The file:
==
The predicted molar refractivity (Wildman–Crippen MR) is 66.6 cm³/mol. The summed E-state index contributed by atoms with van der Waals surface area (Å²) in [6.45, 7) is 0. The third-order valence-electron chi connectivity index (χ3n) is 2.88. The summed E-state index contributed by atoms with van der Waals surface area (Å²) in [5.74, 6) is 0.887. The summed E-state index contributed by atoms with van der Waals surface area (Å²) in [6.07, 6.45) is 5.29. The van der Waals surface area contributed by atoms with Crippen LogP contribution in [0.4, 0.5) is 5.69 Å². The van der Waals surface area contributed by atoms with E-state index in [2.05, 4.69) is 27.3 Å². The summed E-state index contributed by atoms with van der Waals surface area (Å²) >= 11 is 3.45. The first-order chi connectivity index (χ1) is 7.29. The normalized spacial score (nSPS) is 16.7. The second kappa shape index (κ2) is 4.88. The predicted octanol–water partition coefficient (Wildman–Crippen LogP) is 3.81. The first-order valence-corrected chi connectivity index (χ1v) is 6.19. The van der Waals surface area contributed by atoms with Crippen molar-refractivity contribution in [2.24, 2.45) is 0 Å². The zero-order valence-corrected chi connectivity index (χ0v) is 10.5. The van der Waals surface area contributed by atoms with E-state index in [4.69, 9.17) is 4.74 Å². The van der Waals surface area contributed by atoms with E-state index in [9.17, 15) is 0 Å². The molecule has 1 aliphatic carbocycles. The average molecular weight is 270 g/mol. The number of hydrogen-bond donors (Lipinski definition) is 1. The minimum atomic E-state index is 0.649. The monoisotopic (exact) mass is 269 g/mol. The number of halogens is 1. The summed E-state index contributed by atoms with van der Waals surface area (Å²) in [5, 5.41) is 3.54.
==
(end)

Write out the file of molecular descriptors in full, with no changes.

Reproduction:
The predicted molar refractivity (Wildman–Crippen MR) is 66.6 cm³/mol. The summed E-state index contributed by atoms with van der Waals surface area (Å²) in [6.45, 7) is 0. The third-order valence-electron chi connectivity index (χ3n) is 2.88. The summed E-state index contributed by atoms with van der Waals surface area (Å²) in [5.74, 6) is 0.887. The summed E-state index contributed by atoms with van der Waals surface area (Å²) in [6.07, 6.45) is 5.29. The van der Waals surface area contributed by atoms with Crippen LogP contribution in [0.4, 0.5) is 5.69 Å². The van der Waals surface area contributed by atoms with E-state index in [2.05, 4.69) is 27.3 Å². The summed E-state index contributed by atoms with van der Waals surface area (Å²) >= 11 is 3.45. The first-order chi connectivity index (χ1) is 7.29. The normalized spacial score (nSPS) is 16.7. The second kappa shape index (κ2) is 4.88. The predicted octanol–water partition coefficient (Wildman–Crippen LogP) is 3.81. The first-order valence-corrected chi connectivity index (χ1v) is 6.19. The van der Waals surface area contributed by atoms with Crippen molar-refractivity contribution in [2.24, 2.45) is 0 Å². The zero-order valence-corrected chi connectivity index (χ0v) is 10.5. The van der Waals surface area contributed by atoms with E-state index in [4.69, 9.17) is 4.74 Å². The van der Waals surface area contributed by atoms with E-state index in [9.17, 15) is 0 Å². The molecule has 1 aliphatic carbocycles. The average molecular weight is 270 g/mol. The number of hydrogen-bond donors (Lipinski definition) is 1. The minimum atomic E-state index is 0.649. The monoisotopic (exact) mass is 269 g/mol. The number of halogens is 1. The summed E-state index contributed by atoms with van der Waals surface area (Å²) in [5, 5.41) is 3.54.